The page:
Keeping weeds out of your lawn

October 9, 2015

Weeds interfere visually with the uniform carpet effect that lawns provide. A few invaders do little harm, but large patches of weeds rob water and nutrients from the grass, weakening the lawn. These easy steps will tell you how to keep weeds from overtaking your lawn.

Keeping weeds out of your lawn

1. The basics

Healthy, vigorous lawns are naturally resistant to weeds. If you fertilize properly, water deeply and mow high, grass will grow so thick that weeds won't have a chance. However, stressed lawns are vulnerable to dozens of weed species.

Some, such as chickweed and crabgrass, are shallow-rooted annuals that die back after setting seed. Others, such as plantain and dandelion, are tenacious, deep-rooted perennials and will return year after year.

2. When seeds drop

To halt the spread of annual weeds, you need to stop adult plants from dropping seeds and stop seeds from sprouting. Pull up annual weeds before they can set seed. If seedheads are already visible, use a bag attachment when mowing and compost the clippings, because compost piles often become hot enough during decomposition to destroy the seeds.

If seeds drop, you can spread a commercial pre-emergent herbicide, which is a substance that prevents seeds from developing. There are several broad-spectrum, granular pre-emergents available at garden centres that you can broadcast with a fertilizer spreader. An organic pre-emergent derived from corn is also now available from garden suppliers. Because crabgrass is so common, there is a pre-emergent designed just to control this weed.

3. Weed preventers

  1. Apply weed preventers according to package directions at the right time, which is shortly before weed seeds are germinating in your region. You will not be able to spread grass seed for the length of time designated on the package label after applying a pre-emergent weed preventer, because it will also keep grass seed from sprouting.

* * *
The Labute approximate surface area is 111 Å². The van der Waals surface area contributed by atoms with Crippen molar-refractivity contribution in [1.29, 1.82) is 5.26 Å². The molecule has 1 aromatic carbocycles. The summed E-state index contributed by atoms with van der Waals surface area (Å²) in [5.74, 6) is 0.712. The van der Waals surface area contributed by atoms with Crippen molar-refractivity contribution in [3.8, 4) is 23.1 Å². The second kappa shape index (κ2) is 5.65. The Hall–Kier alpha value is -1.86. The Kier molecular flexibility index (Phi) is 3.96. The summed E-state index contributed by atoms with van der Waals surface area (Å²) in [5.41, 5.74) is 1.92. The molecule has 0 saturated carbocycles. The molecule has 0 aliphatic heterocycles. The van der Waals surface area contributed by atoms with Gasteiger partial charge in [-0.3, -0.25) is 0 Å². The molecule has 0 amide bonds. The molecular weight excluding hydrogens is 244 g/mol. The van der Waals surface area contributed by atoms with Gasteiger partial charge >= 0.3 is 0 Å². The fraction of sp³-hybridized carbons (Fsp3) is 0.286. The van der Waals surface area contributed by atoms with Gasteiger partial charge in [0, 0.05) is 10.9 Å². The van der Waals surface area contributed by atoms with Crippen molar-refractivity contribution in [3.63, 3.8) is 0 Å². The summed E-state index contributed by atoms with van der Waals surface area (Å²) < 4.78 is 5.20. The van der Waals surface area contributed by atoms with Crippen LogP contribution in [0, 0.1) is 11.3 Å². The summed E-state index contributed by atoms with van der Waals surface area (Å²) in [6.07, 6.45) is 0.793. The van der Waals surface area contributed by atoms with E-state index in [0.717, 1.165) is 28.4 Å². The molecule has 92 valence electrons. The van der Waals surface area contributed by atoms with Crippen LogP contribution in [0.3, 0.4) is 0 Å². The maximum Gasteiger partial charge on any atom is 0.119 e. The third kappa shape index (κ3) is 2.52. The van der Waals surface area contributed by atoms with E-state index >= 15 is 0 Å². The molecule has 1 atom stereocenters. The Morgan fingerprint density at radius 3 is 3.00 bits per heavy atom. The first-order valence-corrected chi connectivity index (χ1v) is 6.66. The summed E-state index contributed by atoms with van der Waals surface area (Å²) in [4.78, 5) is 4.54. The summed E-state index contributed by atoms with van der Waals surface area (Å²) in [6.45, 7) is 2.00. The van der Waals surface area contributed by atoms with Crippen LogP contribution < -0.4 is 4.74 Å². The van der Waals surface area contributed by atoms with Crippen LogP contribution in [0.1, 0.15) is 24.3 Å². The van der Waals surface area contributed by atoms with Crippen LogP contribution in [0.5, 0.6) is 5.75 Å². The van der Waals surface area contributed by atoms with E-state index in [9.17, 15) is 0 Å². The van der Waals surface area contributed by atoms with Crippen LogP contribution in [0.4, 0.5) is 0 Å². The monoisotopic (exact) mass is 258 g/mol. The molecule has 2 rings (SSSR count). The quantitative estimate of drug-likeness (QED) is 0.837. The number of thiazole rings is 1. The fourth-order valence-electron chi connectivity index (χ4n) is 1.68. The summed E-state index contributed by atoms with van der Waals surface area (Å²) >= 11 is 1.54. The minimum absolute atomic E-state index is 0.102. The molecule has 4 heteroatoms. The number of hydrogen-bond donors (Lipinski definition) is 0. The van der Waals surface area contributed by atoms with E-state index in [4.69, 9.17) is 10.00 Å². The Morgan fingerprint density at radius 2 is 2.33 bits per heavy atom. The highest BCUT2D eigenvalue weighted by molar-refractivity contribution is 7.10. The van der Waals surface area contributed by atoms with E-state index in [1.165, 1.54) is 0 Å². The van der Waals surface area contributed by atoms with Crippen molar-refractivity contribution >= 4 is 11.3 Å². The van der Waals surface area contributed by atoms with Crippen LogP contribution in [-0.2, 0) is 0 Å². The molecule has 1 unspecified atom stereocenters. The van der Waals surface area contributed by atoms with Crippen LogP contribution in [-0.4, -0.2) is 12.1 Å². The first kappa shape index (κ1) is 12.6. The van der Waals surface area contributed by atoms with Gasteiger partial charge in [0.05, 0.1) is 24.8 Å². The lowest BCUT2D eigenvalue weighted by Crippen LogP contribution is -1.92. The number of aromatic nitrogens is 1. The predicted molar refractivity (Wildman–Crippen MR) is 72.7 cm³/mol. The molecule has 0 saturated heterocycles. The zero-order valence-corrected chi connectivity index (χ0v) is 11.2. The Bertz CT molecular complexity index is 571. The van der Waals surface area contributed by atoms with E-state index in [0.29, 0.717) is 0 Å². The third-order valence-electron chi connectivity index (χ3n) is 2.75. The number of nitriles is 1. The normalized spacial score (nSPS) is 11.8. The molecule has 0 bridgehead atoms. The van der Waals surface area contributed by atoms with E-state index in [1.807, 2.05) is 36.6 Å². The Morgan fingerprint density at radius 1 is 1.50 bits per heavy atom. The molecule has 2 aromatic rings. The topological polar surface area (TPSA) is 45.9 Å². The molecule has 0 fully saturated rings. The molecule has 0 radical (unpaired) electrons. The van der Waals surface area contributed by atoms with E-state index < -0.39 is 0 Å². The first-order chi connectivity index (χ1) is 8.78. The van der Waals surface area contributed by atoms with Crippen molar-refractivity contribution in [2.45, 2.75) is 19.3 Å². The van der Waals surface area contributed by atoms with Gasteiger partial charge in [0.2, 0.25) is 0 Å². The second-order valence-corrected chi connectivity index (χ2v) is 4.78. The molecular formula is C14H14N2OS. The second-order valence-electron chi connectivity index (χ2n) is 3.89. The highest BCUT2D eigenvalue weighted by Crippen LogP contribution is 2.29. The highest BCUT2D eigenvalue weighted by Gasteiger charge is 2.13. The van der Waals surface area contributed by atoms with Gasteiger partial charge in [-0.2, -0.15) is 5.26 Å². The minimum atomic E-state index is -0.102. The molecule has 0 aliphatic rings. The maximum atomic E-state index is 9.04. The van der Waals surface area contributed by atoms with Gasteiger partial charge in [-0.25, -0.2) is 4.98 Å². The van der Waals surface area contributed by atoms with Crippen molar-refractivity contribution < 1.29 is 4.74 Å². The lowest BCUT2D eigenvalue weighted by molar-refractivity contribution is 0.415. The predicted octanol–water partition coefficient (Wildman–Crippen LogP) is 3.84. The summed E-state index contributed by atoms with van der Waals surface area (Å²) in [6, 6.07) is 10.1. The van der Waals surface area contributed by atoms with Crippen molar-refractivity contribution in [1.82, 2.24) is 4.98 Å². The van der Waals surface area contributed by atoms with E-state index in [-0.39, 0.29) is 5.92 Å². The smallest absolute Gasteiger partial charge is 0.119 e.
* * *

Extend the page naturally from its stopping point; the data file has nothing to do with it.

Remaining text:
2. Perennial weeds must be dug out, roots and all. The easiest time to do this is when plants are young, when they have small roots, and after a rain, when the soil is soft.
  3. Be sure you take out the entire root, especially of deep-rooted weeds, such as dandelion or those with spreading, fibrous roots, such as violets.
  4. You can also apply an herbicide for perennial weed control, which is usually a liquid that you can either spray on individual weeds or spread on a large area with a hose-end sprayer.
  5. No one product destroys all types of weeds or is safe for all grasses, so read the label carefully and use according to package directions.
  6. To be most effective, these herbicides should be applied when the perennial weed is actively growing, usually just after the plant flowers.
  7. Weeds should begin to shrivel and die in about 10 days. It is important to follow safety practices when spraying herbicides. Notify your neighbours that you will be spraying.

4. Safe practises when spraying

  • Spray on a still day, so wind won't carry it onto desirable plants.
  • Wear long-sleeved and long-legged clothing, socks and protective gear, including a respirator, goggles and gloves.
  • Do not eat, drink or touch your hands to your face while spraying and bathe immediately after applying the product.
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